Meta Quest virtual reality headsets can put your personal data at risk

Virtual reality headsets and apps collect highly sensitive personal data, and the more that data is collected and stored, the more it’s at risk of getting into the wrong hands.

PIRG staff | TPIN
The Meta Quest 3 headset has 6 external facing cameras, 4 of which you can see here.

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When you see another story about a big data breach, you might expect that your own personal data, such as your name, email or even password, has been exposed. 

But if you own a virtual reality headset such as the Meta Quest 3, a data breach could expose much more (and more personal) information about you, such as the layout of your home, recordings of your voice or even your body movements. 

With the advent of new technology comes new risks — and companies that sell virtual reality headsets like Meta should take steps to protect users of their latest products.

A recent report from PIRG Education Fund finds that virtual reality (VR) headsets, such as Meta’s popular Quest 3, can collect a lot more data than we’re used to, potentially putting it at risk.

Meta Quest VR headsets can collect highly sensitive personal data

Meta Quest headsets include sensors, microphones and cameras. These features help bring VR to life, but they also enable a lot of data collection. 

That includes audio data, such as voice recordings or background sounds in your home, as well as a lot of visual data. 

VR headsets — especially those designed for mixed reality use, like Meta’s Quest 3 — can have outward-facing cameras that gather data like the dimensions of the room you’re playing in and the placement of your furniture. In the wrong hands, this data can reveal everything from where your family shops to how much money you have.

Quest’s cameras and sensors also collect data about how you move your body in order to translate your actual body movements to allow your avatar to move the same way in the virtual world. That body movement data can be revealing.

One study found that just a few minutes of movement data collected through a VR escape room game gave researchers enough information to infer a player’s geolocation, age, relative fitness level, and physical or mental disabilities. 

It would be easy for malicious actors to set up an innocent-looking VR game to harvest user data. And, given that there are practically no laws regulating how companies use player data, users should be aware of how their sensitive personal data may be used legally before purchasing a VR headset.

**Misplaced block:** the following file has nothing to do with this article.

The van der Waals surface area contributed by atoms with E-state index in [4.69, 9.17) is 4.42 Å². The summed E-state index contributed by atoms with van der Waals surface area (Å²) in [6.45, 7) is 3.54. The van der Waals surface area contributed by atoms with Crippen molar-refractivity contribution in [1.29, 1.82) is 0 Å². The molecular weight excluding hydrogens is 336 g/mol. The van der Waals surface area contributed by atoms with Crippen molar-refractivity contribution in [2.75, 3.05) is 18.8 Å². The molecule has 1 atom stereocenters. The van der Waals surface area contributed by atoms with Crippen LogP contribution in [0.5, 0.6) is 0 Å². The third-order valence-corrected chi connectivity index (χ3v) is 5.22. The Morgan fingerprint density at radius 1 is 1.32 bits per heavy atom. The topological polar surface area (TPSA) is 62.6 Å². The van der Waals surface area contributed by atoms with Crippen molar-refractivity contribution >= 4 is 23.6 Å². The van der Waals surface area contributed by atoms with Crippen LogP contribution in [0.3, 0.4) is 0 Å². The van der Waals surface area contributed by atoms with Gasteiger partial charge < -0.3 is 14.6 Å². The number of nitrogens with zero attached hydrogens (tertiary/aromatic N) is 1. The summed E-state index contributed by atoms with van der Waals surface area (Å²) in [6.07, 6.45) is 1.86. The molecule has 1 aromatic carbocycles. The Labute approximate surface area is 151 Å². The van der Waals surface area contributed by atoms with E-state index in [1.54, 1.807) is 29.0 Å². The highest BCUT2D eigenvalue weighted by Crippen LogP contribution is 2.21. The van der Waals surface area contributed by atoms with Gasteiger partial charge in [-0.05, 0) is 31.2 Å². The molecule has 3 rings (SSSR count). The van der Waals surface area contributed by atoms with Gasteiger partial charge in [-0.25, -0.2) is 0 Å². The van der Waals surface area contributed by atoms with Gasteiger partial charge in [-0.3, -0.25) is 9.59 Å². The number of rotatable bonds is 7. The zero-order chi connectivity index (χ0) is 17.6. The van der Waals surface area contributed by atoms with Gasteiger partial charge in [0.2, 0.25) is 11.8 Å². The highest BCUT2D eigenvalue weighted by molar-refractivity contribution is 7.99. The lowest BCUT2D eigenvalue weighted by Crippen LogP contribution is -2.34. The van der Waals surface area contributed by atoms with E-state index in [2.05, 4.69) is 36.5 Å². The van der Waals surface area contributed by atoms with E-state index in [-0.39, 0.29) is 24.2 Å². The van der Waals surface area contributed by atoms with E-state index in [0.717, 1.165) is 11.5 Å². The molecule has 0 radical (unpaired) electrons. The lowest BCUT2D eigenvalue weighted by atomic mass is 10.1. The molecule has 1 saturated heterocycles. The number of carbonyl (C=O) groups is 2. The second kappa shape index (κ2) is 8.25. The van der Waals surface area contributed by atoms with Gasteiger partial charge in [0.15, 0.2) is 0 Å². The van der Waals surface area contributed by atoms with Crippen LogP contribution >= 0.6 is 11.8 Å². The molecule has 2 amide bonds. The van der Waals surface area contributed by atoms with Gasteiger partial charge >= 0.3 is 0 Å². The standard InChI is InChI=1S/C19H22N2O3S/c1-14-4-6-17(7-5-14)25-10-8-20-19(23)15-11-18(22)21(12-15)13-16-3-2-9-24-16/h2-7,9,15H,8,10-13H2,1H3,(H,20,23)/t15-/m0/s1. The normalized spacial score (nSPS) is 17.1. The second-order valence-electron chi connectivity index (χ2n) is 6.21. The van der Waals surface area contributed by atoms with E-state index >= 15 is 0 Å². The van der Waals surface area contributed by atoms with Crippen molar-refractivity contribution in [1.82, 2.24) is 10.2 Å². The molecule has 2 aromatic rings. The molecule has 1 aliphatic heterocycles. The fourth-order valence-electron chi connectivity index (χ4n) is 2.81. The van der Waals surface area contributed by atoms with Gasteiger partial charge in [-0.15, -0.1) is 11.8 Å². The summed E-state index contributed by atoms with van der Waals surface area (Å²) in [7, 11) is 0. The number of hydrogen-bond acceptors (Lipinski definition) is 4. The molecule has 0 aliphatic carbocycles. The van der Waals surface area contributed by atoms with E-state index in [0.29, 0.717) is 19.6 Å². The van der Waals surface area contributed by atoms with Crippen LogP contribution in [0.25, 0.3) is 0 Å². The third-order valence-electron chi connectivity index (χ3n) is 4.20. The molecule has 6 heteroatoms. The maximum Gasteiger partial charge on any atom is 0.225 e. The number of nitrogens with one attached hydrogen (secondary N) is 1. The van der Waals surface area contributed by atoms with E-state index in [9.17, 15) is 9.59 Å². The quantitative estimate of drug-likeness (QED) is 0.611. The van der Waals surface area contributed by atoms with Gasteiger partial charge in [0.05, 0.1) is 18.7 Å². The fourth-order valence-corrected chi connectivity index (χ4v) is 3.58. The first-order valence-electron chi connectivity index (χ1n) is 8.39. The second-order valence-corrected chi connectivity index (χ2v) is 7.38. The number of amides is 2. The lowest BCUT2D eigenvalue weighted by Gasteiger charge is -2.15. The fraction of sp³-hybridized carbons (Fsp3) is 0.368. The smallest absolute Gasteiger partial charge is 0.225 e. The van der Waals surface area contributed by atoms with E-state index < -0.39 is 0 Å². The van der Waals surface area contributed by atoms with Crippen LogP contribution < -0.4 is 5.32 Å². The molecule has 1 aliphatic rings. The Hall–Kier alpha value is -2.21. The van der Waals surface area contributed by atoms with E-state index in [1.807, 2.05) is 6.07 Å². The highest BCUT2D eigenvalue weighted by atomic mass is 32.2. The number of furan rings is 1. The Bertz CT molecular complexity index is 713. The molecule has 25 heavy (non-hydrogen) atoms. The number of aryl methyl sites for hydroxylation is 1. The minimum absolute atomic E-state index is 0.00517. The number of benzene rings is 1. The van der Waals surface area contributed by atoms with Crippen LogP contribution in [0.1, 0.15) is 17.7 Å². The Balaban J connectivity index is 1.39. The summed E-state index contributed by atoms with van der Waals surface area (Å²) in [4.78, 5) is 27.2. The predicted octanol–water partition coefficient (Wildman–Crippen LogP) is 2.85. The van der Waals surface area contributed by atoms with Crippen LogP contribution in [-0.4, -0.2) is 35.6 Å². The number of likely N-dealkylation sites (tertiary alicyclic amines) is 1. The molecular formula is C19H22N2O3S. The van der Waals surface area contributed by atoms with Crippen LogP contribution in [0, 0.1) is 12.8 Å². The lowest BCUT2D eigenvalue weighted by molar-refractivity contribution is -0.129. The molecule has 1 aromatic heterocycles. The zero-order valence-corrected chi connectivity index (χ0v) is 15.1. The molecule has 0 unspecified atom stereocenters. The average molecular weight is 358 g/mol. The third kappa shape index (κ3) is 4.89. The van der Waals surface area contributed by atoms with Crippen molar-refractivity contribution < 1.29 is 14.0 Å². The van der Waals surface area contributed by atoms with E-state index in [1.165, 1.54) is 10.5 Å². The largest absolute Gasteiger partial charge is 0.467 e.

Third-party apps can collect your personal data, too

Just like apps on your phone or tablet, Meta’s VR app store offers a lot of third-party apps to choose from — and each one you download can collect and store your personal data.

Rec Room is a free and popular app available in the app store. Its privacy policy states that it may collect “your first, middle and last name, email address, username, mailing address, Social Security number or employer identification number, telephone number, IP address, or display name,” among other things. That’s a lot of personal information!

The more apps you download, the more times your personal data is being collected and stored. You need to review each VR app’s privacy policy to know what data will be gathered, and each app will have plenty of fine print. Each app will likely have its own privacy settings as well, which you’ll need to check and update individually.

The more your personal data is collected, the more it’s at risk

When apps gather our personal data and sell or share it with other companies, it increases the odds that our data will be exposed in a breach or a hack. 

That can put you at risk of being targeted with scams, fraud or identity theft, and it can even pose immediate safety concerns if your location data is exposed. 

And as technology grows more sophisticated, so do scams. Companies that collect, store and use your voice data can put you at risk of being the victim of a “deepfake” voice scam.

PIRG is working to get better protections on the books. 

Tell Meta to protect its youngest users

Meta recently lowered the recommended age for its Quest 3 headsets to 10 years old in a push to win a younger market. That means kids’ personal data is also collected and put at risk by these headsets, but that’s not the only danger.

While kids’ accounts offer increased parental controls, PIRG Education Fund’s researchers found that young users can be exposed to inappropriate content, violent content and hate speech. Meta has also yet to release any testing proving that VR technology and content is safe for children in the first place.

You can read more about the risks VR poses to young users, and join our call on Meta not to push VR headsets onto kids until they’re proven safe.


R.J. Cross

Director, Don't Sell My Data Campaign, PIRG

R.J. focuses on data privacy issues and the commercialization of personal data in the digital age. Her work ranges from consumer harms like scams and data breaches, to manipulative targeted advertising, to keeping kids safe online. In her work at Frontier Group, she has authored research reports on government transparency, consumer debt and predatory auto lending, and has testified before Congress. Her work has appeared in WIRED magazine, CBS Mornings and USA Today, among other outlets. When she’s not protecting the public interest, she is an avid reader, fiction writer and birder. Though she lives in Boston, she will always consider herself a Kansan at heart.